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Discover Drupal-powered multilingual translation and localization

Exploring Drupal’s Multilingual Capabilities

September 25, 2023 8 minute read
Brands are talking to more audiences in more languages, and they’re using the open source platform to do it
Color photo of white man looking at mobile phone held by Vietnamese woman in traditional garb

“The internet may connect devices, but language connects people,” wrote John Yunker, cofounder of Byte Level Research, in 2019, as he listed brand after brand — Amazon, Netflix, Accenture, and Wikipedia to name just a few — that had increased their multilingual capabilities in their websites, apps, and other products over the years.

The COVID-19 pandemic hastened the trend as governments, pharmaceutical companies, and others scrambled to expand outreach to diverse populations increasingly online due to lockdowns and other restrictions. At least one study claimed that the global health crisis led to a jump in overseas retail purchases as consumers explored brands beyond their home countries.

Such changes offer opportunities to savvy organizations, but they need a content management system (CMS) like Drupal to develop their multilingual digital presence and to establish a solid localization game. The open source platform easily facilitates both goals, but for those unfamiliar with Drupal, its strengths may not be readily apparent.

Let’s review why it’s among the best CMSs for building a multilingual brand identity and ensuring localization efforts pay off.

Why are multilingual websites important?

The number of internet users globally exceeds 5 billion, with almost 59% of web content featuring the English language. No surprise; it’s the lingua franca after all.

Yet organizations would be remiss to leave it at that. According to CSA Research, when faced with two similar products, 76% of consumers opt for the one with information in their language. Looking only at shoppers who aren’t fluent in English, that figure increases to 89%.

In fact, the same study found that 66% of respondents use auto- or machine-translation tools anyway, with 65% favoring content in their language even if it’s badly translated. Given those findings, brands stand a greater chance at making and deepening relationships by offering audiences digital experiences in their preferred language.

But that’s not the only advantage to multilingual websites, apps, and products:

  • Larger audiences. By offering experiences and products in other languages, brands automatically broaden their reach as well as boost awareness of the brand. 
  • Improved SEO. Bilingual websites raise international rankings even as they work within their own domains. Plus, Google doesn’t penalize organizations for duplicate content in other languages. The search giant will even direct users to the right version of a site by language or region.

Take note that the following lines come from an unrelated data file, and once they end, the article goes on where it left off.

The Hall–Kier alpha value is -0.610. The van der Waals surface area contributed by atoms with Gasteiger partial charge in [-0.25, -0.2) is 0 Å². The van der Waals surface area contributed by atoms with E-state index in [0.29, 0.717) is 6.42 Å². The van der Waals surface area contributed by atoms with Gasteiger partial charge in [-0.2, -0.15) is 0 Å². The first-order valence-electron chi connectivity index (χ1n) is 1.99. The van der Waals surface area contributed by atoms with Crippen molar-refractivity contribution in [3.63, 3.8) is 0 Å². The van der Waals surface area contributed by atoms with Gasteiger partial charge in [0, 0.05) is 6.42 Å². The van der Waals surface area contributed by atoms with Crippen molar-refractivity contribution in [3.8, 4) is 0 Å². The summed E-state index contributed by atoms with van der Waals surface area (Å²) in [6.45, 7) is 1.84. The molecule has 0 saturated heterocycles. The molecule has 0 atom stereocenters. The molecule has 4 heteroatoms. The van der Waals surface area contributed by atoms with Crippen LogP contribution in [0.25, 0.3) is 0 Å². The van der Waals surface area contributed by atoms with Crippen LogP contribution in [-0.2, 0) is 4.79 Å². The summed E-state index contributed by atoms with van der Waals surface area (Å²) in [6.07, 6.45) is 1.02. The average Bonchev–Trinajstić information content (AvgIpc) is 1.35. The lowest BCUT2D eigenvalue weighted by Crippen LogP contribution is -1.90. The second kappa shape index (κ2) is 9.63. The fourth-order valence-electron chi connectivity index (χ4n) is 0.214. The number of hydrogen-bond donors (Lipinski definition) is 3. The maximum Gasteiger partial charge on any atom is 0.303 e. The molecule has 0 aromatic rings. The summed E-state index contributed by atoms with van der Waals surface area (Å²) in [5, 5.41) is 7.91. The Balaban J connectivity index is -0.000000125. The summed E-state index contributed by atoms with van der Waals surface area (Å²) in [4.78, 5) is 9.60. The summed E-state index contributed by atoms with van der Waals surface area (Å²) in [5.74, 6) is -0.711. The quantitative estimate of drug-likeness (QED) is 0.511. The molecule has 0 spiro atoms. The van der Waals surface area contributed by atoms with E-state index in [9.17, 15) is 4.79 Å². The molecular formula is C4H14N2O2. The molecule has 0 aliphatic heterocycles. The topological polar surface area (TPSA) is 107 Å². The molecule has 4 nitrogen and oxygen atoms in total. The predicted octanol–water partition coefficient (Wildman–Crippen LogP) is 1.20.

• Recognize differences and build trust. By giving users, visitors, and clients the chance to interact with a brand in the language they prefer, organizations demonstrate greater cultural sensitivity, which can also differentiate a brand from competitors.
  • Increased return on investment (ROI). An expanded audience base provides brands more conversion opportunities and substantial financial returns.

Multilingual capabilities to look for in a CMS

Brands convinced of the power and potential of a multilingual digital presence want a content management system that can make good on that promise, so what should they consider? The answer is two-pronged.

Multilingual interface

Before users, visitors, or clients interact with any organization’s multilingual content, app, or product, there are the teams who create those experiences. Those teams may sit in a single office or be distributed across regions or nations, but what they need to be most successful are tools that speak their language — literally.

Drupal excels at that. An open source platform built by a worldwide community in the tens of thousands, Drupal has been necessarily translated across multiple languages, with translations constantly maintained; a closed-source vendor would be hard-pressed to say the same. As a result, Drupal can be easily configured to display multilingual interfaces, so teams can work in their preferred languages.

Content translation

When weighing a content management system’s multilingual capabilities, evaluators also need to assess how it handles content translation — both how content is managed and how it’s technically rendered in the CMS.

Because Drupal stores content as structured data, translation can be managed down to the field level. Once the chosen languages are enabled, users can decide which fields to translate and which can be inherited from a site’s primary language.

The technical side of translation itself happens in a few different ways.

  • In-house. Some organizations (typically bigger ones) have internal resources they can allocate to translate content and other assets.